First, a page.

What do you tell your boss when you're leaving your abuser?

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(MoneyWatch) Dear Evil HR Lady,

I will be leaving an abusive relationship very soon. My partner has communicated with me on my business email address and I expect when I leave he will bombard my company email address with emails. They may be threatening, he may send pornography. I don't know.

I may also have to get an order of protection that would include my work address.

What are my obligations with regards to notifying HR about these potential issues? Do you know of any protections in place for me as a victim? I have an advocate with a local woman's shelter but she wasn't able to comment on my work situation except to advise me to confide in a manager I can trust, which I have.

I'm very frightened on every level and the thought of having potential problems at work because of this adds to my stress. Any input would be appreciated.

First, I wish you the best of luck as you make this big move. My first advice is to listen to the advocate at your local women's shelter. She'll be far more familiar with procedures, protections and safety protocols than I will be. Even laws that provide protections for people in your situation can vary from state to state and even city to city. Therefore, this answer will deal in generalities only, and not specifics.

What protections are you entitled to? Some states require that your employer allow you time off to deal with your situation. How many and with what notice varies from state to state. However, it is possible that domestic abuse can fall under the Family Medical Leave Act (FMLA) provided that there is either qualifying physical or mental trauma. FMLA leave is unpaid (although most companies allow you to use vacation and if you have disability insurance it may fall under that), but does hold your job for you, if you qualify. You have to have worked for your employer (which must have at least 50 employees in your area)  for more than a year and have worked more than 1,250 hours in the past year and your doctor must certify that your situation qualifies. It may be worth making an appointment with your physician. Your HR department should have the paperwork on hand if the company is subject to FMLA.

Your company may or may or may not have a workplace domestic violence policy in place. If that is the case, you need to follow it. It may read somewhat like this sample domestic violence policy from Workforce.com. These plans can include provisions such as a requirement for you to report that you've filed for a restraining order or that if you are being threatened the company will give you added protections, even for things like designated parking close to the building.

Because you plan to get a protection order that would include your workplace, you will need to talk to your boss (which you've done) and, based on your conversation, most likely human resources. I recommend doing this sooner rather than later. For instance, you said he may send threatening emails or porn. If you wait until that happens to report it, it may be more difficult to convince them that you aren't just reacting to getting caught with porn on your computer. Yes, we can see that it comes from the outside but HR people have heard every porn excuse in the book.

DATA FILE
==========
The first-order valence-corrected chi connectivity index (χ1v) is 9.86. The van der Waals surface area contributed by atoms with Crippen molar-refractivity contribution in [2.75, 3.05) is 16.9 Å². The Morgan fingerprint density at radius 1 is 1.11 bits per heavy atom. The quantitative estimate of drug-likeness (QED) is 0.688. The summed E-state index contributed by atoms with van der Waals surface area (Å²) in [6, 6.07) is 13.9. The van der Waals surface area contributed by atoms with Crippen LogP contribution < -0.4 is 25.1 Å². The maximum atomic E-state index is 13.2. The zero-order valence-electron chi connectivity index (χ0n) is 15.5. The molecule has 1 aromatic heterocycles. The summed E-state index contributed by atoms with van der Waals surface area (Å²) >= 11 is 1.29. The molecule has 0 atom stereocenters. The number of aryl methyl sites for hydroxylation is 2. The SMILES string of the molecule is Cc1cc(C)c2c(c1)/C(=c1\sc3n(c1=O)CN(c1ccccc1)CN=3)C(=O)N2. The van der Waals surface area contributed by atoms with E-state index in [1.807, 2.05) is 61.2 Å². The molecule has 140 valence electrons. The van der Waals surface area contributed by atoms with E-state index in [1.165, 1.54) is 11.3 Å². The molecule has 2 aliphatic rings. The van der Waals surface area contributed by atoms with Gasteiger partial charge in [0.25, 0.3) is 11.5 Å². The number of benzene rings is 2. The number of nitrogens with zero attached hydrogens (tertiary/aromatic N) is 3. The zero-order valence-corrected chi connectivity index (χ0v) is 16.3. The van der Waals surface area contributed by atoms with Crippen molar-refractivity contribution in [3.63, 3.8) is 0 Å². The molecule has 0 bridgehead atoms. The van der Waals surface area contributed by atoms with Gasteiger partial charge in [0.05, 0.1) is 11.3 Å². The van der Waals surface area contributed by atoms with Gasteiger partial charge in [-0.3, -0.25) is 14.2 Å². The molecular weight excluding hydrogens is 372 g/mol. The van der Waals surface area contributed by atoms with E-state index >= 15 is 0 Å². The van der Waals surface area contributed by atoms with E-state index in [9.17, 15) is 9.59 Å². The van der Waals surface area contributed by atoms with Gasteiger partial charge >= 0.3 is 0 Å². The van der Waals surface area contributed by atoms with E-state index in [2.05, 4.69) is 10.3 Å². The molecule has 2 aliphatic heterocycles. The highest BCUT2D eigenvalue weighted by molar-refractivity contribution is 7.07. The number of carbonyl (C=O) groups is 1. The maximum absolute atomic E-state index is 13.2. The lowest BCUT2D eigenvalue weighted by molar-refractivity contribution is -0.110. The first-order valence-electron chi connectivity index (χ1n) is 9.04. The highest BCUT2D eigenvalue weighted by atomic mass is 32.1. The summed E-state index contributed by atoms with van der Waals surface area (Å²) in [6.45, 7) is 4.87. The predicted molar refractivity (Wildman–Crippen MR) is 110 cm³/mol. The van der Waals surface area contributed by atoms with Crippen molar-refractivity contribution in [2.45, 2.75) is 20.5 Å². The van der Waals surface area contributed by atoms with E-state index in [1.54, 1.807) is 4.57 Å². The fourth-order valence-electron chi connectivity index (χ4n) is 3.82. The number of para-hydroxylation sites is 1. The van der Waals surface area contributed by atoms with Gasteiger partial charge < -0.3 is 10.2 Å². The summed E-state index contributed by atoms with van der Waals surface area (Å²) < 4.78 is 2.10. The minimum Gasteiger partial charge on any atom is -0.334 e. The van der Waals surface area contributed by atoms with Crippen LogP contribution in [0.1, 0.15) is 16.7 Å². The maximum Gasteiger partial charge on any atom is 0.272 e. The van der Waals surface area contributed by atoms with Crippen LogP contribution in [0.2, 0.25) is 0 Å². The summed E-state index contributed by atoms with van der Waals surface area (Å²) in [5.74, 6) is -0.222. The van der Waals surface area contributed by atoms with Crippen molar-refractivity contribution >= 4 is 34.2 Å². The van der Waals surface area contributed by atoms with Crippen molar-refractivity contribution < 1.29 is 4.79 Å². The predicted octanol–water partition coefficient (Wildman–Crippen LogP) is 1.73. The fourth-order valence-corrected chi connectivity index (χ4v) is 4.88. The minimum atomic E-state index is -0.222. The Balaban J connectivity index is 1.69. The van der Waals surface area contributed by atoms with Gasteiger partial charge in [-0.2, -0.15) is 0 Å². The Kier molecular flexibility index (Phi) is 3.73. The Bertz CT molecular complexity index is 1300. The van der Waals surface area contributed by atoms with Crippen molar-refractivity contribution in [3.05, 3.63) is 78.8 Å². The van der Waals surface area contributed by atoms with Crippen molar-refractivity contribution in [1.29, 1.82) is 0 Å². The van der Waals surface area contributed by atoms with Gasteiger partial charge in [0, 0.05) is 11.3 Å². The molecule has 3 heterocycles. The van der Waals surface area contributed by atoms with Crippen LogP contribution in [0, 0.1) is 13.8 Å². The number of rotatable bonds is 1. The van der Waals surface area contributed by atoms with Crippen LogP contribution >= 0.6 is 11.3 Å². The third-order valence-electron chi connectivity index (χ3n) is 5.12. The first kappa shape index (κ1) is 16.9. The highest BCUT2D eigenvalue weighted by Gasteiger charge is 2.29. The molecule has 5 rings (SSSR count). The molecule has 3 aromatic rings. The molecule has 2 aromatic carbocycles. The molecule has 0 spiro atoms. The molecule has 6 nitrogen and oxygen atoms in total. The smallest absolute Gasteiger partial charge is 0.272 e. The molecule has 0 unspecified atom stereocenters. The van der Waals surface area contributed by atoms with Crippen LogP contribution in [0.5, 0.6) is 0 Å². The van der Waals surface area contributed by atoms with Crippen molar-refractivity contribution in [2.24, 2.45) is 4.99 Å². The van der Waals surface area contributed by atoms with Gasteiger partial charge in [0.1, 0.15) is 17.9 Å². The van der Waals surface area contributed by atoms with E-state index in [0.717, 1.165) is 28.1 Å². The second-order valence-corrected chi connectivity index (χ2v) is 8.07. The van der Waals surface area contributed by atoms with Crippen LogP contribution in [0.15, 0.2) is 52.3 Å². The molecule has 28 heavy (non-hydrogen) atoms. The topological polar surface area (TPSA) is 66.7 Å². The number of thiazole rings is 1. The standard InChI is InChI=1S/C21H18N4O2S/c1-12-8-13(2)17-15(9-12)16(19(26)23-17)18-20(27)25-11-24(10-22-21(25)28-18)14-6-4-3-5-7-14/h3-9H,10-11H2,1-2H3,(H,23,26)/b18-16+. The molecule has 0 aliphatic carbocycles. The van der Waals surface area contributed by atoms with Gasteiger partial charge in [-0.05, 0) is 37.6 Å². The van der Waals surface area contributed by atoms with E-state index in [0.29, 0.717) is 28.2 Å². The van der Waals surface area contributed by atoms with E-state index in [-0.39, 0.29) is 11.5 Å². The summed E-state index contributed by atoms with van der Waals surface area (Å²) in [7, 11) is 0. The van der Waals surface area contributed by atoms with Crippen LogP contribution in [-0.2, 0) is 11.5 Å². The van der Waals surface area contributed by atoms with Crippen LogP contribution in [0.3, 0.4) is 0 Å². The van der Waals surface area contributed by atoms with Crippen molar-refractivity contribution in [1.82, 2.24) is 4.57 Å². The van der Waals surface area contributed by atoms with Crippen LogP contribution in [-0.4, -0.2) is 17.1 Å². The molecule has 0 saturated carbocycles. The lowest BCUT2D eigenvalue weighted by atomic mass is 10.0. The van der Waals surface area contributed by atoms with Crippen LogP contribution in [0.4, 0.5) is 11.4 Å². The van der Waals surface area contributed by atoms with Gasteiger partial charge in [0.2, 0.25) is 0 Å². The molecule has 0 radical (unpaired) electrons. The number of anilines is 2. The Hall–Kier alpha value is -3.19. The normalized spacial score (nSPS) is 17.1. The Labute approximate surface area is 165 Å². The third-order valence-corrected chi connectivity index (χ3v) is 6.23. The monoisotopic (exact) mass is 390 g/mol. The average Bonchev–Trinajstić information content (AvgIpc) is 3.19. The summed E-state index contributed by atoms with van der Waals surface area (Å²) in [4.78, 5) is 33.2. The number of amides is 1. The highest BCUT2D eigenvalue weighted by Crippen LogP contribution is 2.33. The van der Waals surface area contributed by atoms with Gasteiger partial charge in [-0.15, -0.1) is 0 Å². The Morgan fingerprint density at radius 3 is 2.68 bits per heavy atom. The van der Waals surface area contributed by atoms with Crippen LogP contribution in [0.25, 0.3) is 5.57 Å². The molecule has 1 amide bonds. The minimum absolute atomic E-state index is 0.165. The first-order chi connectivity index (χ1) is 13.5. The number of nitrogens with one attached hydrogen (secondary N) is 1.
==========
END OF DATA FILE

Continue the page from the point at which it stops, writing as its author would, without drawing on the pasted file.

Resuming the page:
Your manager and HR will be inclined to keep all of this confidential, but they may need to let other people know. For instance, depending on what the set up of your building is, they may ask you to provide a photograph of your partner for the person who sits at the front desk. They may need to tell IT to get special filters or blocks placed on your email address. They may also help you get a new email address so that anything from your partner bounces, or simply goes into an unchecked email box. (This, may, actually, may be something you ask for. It is easy enough for IT to assign you a new email address and easy for someone other than you to monitor the old one. They forward the relevant work material to you, save the threatening emails as evidence and you aren't troubled by seeing it pop up.)

Figure out what help you might need. Your advocate at the women's shelter can help you with this. For instance, do you need time off? A flexible schedule so that your arrival and departure times vary? Someone to walk you to your car? A transfer to a different location? Your name removed from the company directory? Assistance from your Employee Assistance Program (EAP)? Do you need help arranging child care? Do you need to telecommute from an undisclosed location for a while?

What about your paycheck? Is it being directly deposited into an account shared with your partner? Do you need payroll to change that?

I don't know what you need and neither does your company. Most companies should be willing to work with you, so think about what you need and ask your manager/HR.

And while your focus needs to be on getting and staying safe, keep in mind that your company needs you to do a job. If both are not possible, don't just stop showing up. Ask for a leave of absence. This is a far better outcome than what will happen if you quit. Don't let your embarrassment about the situation prevent you from asking for help. Most people will want to help you, and chances are your company will do what it takes to get you safe.

Have a workplace dilemma? Send your questions to EvilHRLady@gmail.com.

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